|Publication number||US4184223 A|
|Application number||US 05/909,476|
|Publication date||Jan 22, 1980|
|Filing date||May 25, 1978|
|Priority date||May 25, 1978|
|Publication number||05909476, 909476, US 4184223 A, US 4184223A, US-A-4184223, US4184223 A, US4184223A|
|Inventors||John G. Price|
|Original Assignee||Price John G|
|Export Citation||BiBTeX, EndNote, RefMan|
|Patent Citations (8), Referenced by (8), Classifications (8)|
|External Links: USPTO, USPTO Assignment, Espacenet|
1. Field of the Invention
The invention generally relates to a broom machine especially adapted for construction and maintenance work on a railway roadbed or track, as for dressing the surface of the ballast bed between and along the sides of the rails, and for leveling and distributing ballast over the bed.
In particular, the invention is concerned with a sweeper bristle element employed in combination with a rotating drum and element support means for use on a railway roadbed or track cleaner.
2. Description of the Prior Art
Railway ballast comprises a thick layer of crushed limestone or similar material resting on a prepared base and in which the track cross ties are embedded and supported. The ballast bed is shaped to have a generally horizontal top face over the lengths of the ties, that is, between the rails and alongside the rails and to have sloped banks at and beyond the ends of the ties. Desirably, the top surface of the ballast is level with or slightly below the top faces of the ties, and the ties and rails should be free of loose ballast and debris.
Both in maintenance and in original construction of the roadbed, new ballast is dumped onto the roadbed from cars and is roughly distributed by a blade device, such as a plow or moldboard. It is not possible, however, for such a blade device to produce the desired finish condition in which the ballast is level with or slightly below the tops of the ties. A brush or broom implement can produce the desired distribution and surface condition. The sweeping of ballast, however, imposes a severe load on the broom so that brooms are subject to heavy wear and short life.
The prior art discloses brooms which are constructed with bristles comprised of lengths of steel cable removably fastened to the mandrel or drum of the broom and encased in sections of heavy-duty hose to control fraying of the cable. With such a broom, it was found that in ballast dressing operations, such steel cable bristles would last only about two hours and would sweep less than five miles of track before requiring replacement. Further, such bristles require significant replacement time and, generally, it took two men two full days to replace the bristles. With such steel-cable bristles, the broom gave less than one man-day of service for each four man-days of repair, and this was economically impractical.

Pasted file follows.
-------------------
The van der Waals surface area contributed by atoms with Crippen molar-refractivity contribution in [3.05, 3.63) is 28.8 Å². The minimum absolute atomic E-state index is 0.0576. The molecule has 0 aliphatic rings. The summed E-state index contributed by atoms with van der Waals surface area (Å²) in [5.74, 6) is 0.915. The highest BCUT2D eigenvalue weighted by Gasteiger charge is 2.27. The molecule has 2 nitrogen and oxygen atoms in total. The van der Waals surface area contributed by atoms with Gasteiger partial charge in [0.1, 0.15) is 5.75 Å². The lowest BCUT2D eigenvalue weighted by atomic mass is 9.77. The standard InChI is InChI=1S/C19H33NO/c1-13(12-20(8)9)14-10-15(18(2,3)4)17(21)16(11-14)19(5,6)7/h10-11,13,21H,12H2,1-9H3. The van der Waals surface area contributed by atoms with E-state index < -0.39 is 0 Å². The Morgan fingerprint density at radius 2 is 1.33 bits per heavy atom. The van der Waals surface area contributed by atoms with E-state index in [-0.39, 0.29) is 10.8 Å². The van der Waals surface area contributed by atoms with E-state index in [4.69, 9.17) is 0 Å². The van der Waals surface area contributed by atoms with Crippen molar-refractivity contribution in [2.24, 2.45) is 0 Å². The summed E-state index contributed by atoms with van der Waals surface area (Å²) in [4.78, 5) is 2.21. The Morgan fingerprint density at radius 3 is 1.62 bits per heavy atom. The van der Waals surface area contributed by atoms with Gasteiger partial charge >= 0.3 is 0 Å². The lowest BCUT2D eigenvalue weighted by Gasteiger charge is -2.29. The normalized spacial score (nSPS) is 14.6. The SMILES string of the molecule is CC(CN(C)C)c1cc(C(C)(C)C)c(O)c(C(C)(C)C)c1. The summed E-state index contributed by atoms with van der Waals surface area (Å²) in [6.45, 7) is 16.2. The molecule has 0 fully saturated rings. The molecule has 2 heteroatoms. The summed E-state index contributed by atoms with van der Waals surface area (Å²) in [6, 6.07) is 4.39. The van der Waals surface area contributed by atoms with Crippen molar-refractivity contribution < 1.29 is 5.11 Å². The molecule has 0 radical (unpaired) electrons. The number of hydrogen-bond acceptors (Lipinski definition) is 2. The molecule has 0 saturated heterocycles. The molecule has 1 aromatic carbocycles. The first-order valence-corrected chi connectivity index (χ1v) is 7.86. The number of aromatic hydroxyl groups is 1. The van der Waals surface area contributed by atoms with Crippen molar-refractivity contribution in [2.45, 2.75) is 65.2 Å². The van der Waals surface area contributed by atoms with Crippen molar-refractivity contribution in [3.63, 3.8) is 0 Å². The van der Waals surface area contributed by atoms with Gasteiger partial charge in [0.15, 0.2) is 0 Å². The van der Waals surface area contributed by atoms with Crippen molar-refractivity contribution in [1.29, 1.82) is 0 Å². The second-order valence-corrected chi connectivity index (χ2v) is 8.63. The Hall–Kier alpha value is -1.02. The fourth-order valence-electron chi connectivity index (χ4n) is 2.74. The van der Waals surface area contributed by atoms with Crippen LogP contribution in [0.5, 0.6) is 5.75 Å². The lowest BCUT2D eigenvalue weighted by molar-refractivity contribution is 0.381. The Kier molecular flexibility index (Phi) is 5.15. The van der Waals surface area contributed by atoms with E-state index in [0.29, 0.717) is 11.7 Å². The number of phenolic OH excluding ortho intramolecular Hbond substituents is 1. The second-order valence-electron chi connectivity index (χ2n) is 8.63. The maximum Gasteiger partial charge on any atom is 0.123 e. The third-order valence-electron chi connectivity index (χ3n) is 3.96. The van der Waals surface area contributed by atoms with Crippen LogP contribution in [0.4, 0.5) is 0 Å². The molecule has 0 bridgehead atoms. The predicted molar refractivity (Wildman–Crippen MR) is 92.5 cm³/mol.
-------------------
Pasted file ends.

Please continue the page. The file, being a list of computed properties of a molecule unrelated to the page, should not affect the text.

To overcome this problem, bristle elements, as disclosed in U.S. Pat. No. 3,649,984 invented by Kershaw, et al., have been suggested. Therein is disclosed a bristle element which is replaceably mounted on a mandrel rotatable on a horizontal axis. The bristle elements have a core made of a bundle of parallel straight spring-steel splines or wires fixed together at one end in a detachable coupling and encased in a resilient sheath which binds the splines into mutually supporting relation and distributes flexing stress in them away from their fixed end. In effect, the bristles suggested by Kershaw, et al., are primarily steel bristles, attempting to use wire as the main item in the construction. It is very complex to manufacture and quite expensive to assemble because of the many and various components and the machining necessary to create the structure. Fundamentally, it provides the same function as a cable and differs only in that it includes straight instead of twisted wires. The straight wires still suffer from the eventual frazzle which occurs in a cable and the rubber casing only functions to hold the frazzled wires together for a slightly longer period of time before breakdown.
Applicant has found that a solid bristle of elastomeric material overcomes many of the disadvantages found in the prior art. Such a sweeper bristle element may be employed for use on a railway roadbed or track cleaner wherein a horizontally rotating drum has element support means located thereon. Specifically, the element is comprised of a solid rubber stem of hard rubber (80 durometer as measured on a Shore, type-A, durometer gauge) extending substantially the entire length of the element, the stem having upper and lower portions. A solid soft rubber knob (60 durometer as measured on a Shore, type-A, durometer gauge) is integrally laminated to the lower portion of the stem. The upper portion of the stem engages the element support means and rotation of the drum imparts a centrifugal force on the stem and knob, causing loose material which contacts the knob to be driven away from the element.